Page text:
It turns out that there is a twisted knot of variations on the concept of isomorphism and categoricity when computability enters the picture. For example, we know what it means to say that two countable structures A and B are isomorphic. But what should it mean to say that they are computably isomorphic? Let us suppose that A and B have underlying set ω. Do you mean that there is a computable bijection of ω that is an isomorphism of A with B? What if A and B have computable presentations, and all of them happen to be isomorphic? Do you insist that the witnessing isomorphisms be computable? What if they have computable presentations, which are all isomorphic, but not all of those isomorphisms are computable? What if the isomorphism class of the computable presentations of A splits into subclasses determined by whether there is a computable isomorphism or not? A similar picture arises with categoricity. Classicially, a theory is countably categorical if all its countable models are isomorphic. In computable model theory, what should we mean by computable cateogoricity? Do we mean only that all computable models of the theory are isomorphic? Do you insist that all computable models of the theory be isomorphic by computable isomorphsism? etc. etc. etc.

The jumble is by now, of course, sorted out by the practitioners, and there is an established terminology to cover these diverse situations. For example, here you find that two computable structures A and B are of the same computable isomorphism type if there is computable isomorphism taking A to B. The dimension of a structure A is the number of computable isomorphism types of computable structures (classically) isomorphic to A. A computable structure A is computably categorical if every computable structure isomorphic to A is computably isomorphic to A, or equivalently, if the dimension of A is 1.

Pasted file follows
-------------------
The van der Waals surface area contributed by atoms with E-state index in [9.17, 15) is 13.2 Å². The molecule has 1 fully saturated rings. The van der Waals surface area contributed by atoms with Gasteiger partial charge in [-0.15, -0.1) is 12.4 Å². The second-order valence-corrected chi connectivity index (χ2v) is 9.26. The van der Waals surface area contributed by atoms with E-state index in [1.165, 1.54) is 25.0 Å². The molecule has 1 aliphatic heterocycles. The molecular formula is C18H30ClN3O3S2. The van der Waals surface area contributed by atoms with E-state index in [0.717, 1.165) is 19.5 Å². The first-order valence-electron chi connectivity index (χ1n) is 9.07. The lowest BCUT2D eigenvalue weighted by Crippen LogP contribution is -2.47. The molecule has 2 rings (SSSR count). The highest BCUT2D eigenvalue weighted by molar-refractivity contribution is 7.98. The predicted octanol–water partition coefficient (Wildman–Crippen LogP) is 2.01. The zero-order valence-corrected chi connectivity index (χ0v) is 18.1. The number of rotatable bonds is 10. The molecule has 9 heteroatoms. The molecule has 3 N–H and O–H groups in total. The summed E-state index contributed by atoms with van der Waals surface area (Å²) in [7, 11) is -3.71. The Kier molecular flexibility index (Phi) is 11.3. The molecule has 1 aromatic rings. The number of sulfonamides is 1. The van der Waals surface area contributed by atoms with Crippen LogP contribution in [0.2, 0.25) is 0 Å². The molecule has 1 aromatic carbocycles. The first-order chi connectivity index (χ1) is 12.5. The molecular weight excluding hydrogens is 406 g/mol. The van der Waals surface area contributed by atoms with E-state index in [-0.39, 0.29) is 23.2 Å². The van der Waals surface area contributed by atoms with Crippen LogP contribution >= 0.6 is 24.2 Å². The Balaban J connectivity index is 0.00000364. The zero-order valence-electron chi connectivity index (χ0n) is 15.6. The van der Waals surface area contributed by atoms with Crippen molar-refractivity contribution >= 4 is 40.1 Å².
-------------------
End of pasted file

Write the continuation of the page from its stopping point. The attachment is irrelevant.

• A good example: any two computable presentations of the rational order (a countable endless dense linear order) are isomorphic by a computable isomorphism. Thus, the rational order is computably categorical.

• bad examples: it gets as bad as you could possibly want. Namely, Goncharov proved that for each n<=ω, there is a computable structure with dimension n. This means that the computable presentations split into n nonempty classes of structures, such that all the structures are classically isomorphic, but computable isomorphisms exist only within the classes and never between the classes. (See S. S. Goncharov, The Problem of the Number Of Non-Self-Equivalent Constructivizations, Algebra i Logika, 19 (1980), 621-639.)

I believe that Goncharov's theorem is a sweeping answer to your question, at least in the case of countable structures. And to summarize more generally, the fact that there are myriad provably distinct isomorphism notions in the context of computability, I believe, is exactly the phenomenon that one way of looking at what your question is really about.

1

The subject of computable model theory gives real substance to the phenomenon you describe, and indeed, takes it to the next level. The question shouln't be merely that two objects are isomorphic (or equivalent), but "there is no known computable isomorphism", but rather: you should want there provably to be no computable isomorphism. This is precisely the topic of much of computable model theory. In computable model theory, one undertakes to do model theory, but with a view to the computability of the structures and theories that arise. In particular, in computable model theory one pays very much attention to the question of whether isomorphisms might be computable.